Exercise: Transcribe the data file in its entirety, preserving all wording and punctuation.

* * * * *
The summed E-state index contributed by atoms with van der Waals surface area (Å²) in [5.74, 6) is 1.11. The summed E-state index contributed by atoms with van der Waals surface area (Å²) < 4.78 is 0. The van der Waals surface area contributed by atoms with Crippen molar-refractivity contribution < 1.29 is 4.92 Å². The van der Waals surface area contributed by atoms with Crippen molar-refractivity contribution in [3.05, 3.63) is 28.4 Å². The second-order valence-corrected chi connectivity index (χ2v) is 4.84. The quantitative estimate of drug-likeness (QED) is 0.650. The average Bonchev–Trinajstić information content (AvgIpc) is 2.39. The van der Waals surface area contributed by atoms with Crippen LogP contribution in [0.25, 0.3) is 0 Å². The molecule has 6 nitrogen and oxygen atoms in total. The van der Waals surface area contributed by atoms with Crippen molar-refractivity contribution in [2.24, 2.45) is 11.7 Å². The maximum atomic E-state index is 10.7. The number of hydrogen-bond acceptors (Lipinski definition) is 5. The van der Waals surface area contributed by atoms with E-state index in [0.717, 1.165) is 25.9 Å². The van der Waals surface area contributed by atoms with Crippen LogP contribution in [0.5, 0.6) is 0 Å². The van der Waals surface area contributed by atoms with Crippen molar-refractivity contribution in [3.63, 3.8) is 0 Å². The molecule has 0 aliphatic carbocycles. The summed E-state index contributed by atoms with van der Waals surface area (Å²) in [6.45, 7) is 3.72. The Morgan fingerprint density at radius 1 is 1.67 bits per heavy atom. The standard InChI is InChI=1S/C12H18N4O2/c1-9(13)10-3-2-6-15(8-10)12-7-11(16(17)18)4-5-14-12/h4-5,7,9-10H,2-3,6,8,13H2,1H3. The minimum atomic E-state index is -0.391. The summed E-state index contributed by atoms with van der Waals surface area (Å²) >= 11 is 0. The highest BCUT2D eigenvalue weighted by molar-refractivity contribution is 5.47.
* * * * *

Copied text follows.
The summed E-state index contributed by atoms with van der Waals surface area (Å²) in [5.74, 6) is 1.11. The summed E-state index contributed by atoms with van der Waals surface area (Å²) < 4.78 is 0. The van der Waals surface area contributed by atoms with Crippen molar-refractivity contribution < 1.29 is 4.92 Å². The van der Waals surface area contributed by atoms with Crippen molar-refractivity contribution in [3.05, 3.63) is 28.4 Å². The second-order valence-corrected chi connectivity index (χ2v) is 4.84. The quantitative estimate of drug-likeness (QED) is 0.650. The average Bonchev–Trinajstić information content (AvgIpc) is 2.39. The van der Waals surface area contributed by atoms with Crippen LogP contribution in [0.25, 0.3) is 0 Å². The molecule has 6 nitrogen and oxygen atoms in total. The van der Waals surface area contributed by atoms with Crippen molar-refractivity contribution in [2.24, 2.45) is 11.7 Å². The maximum atomic E-state index is 10.7. The number of hydrogen-bond acceptors (Lipinski definition) is 5. The van der Waals surface area contributed by atoms with E-state index in [0.717, 1.165) is 25.9 Å². The van der Waals surface area contributed by atoms with Crippen LogP contribution in [0.5, 0.6) is 0 Å². The van der Waals surface area contributed by atoms with Crippen molar-refractivity contribution in [3.63, 3.8) is 0 Å². The molecule has 0 aliphatic carbocycles. The summed E-state index contributed by atoms with van der Waals surface area (Å²) in [6.45, 7) is 3.72. The Morgan fingerprint density at radius 1 is 1.67 bits per heavy atom. The standard InChI is InChI=1S/C12H18N4O2/c1-9(13)10-3-2-6-15(8-10)12-7-11(16(17)18)4-5-14-12/h4-5,7,9-10H,2-3,6,8,13H2,1H3. The minimum atomic E-state index is -0.391. The summed E-state index contributed by atoms with van der Waals surface area (Å²) >= 11 is 0. The highest BCUT2D eigenvalue weighted by molar-refractivity contribution is 5.47.